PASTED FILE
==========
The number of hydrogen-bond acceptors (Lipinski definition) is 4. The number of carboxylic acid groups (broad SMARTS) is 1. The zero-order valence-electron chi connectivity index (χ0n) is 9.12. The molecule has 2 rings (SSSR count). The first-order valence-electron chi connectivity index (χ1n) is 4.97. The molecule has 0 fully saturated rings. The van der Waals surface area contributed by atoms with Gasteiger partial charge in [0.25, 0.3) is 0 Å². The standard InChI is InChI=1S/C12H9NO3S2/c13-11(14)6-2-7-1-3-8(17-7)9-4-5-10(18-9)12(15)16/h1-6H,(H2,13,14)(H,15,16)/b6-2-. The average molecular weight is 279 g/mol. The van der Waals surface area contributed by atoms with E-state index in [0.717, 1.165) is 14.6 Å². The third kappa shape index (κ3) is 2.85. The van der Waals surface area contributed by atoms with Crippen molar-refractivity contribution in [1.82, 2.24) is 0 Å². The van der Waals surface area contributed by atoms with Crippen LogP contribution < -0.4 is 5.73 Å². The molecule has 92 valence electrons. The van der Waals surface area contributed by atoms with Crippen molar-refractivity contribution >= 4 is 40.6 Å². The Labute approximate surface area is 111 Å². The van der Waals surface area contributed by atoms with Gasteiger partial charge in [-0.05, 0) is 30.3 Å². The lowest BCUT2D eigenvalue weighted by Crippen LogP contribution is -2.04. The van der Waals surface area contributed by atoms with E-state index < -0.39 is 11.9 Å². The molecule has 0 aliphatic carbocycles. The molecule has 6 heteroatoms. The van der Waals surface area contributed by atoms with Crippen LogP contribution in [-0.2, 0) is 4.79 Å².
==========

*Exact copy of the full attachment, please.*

The number of hydrogen-bond acceptors (Lipinski definition) is 4. The number of carboxylic acid groups (broad SMARTS) is 1. The zero-order valence-electron chi connectivity index (χ0n) is 9.12. The molecule has 2 rings (SSSR count). The first-order valence-electron chi connectivity index (χ1n) is 4.97. The molecule has 0 fully saturated rings. The van der Waals surface area contributed by atoms with Gasteiger partial charge in [0.25, 0.3) is 0 Å². The standard InChI is InChI=1S/C12H9NO3S2/c13-11(14)6-2-7-1-3-8(17-7)9-4-5-10(18-9)12(15)16/h1-6H,(H2,13,14)(H,15,16)/b6-2-. The average molecular weight is 279 g/mol. The van der Waals surface area contributed by atoms with E-state index in [0.717, 1.165) is 14.6 Å². The third kappa shape index (κ3) is 2.85. The van der Waals surface area contributed by atoms with Crippen molar-refractivity contribution in [1.82, 2.24) is 0 Å². The van der Waals surface area contributed by atoms with Crippen LogP contribution < -0.4 is 5.73 Å². The molecule has 92 valence electrons. The van der Waals surface area contributed by atoms with Crippen molar-refractivity contribution >= 4 is 40.6 Å². The Labute approximate surface area is 111 Å². The van der Waals surface area contributed by atoms with Gasteiger partial charge in [-0.05, 0) is 30.3 Å². The lowest BCUT2D eigenvalue weighted by Crippen LogP contribution is -2.04. The van der Waals surface area contributed by atoms with E-state index < -0.39 is 11.9 Å². The molecule has 0 aliphatic carbocycles. The molecule has 6 heteroatoms. The van der Waals surface area contributed by atoms with Crippen LogP contribution in [-0.2, 0) is 4.79 Å².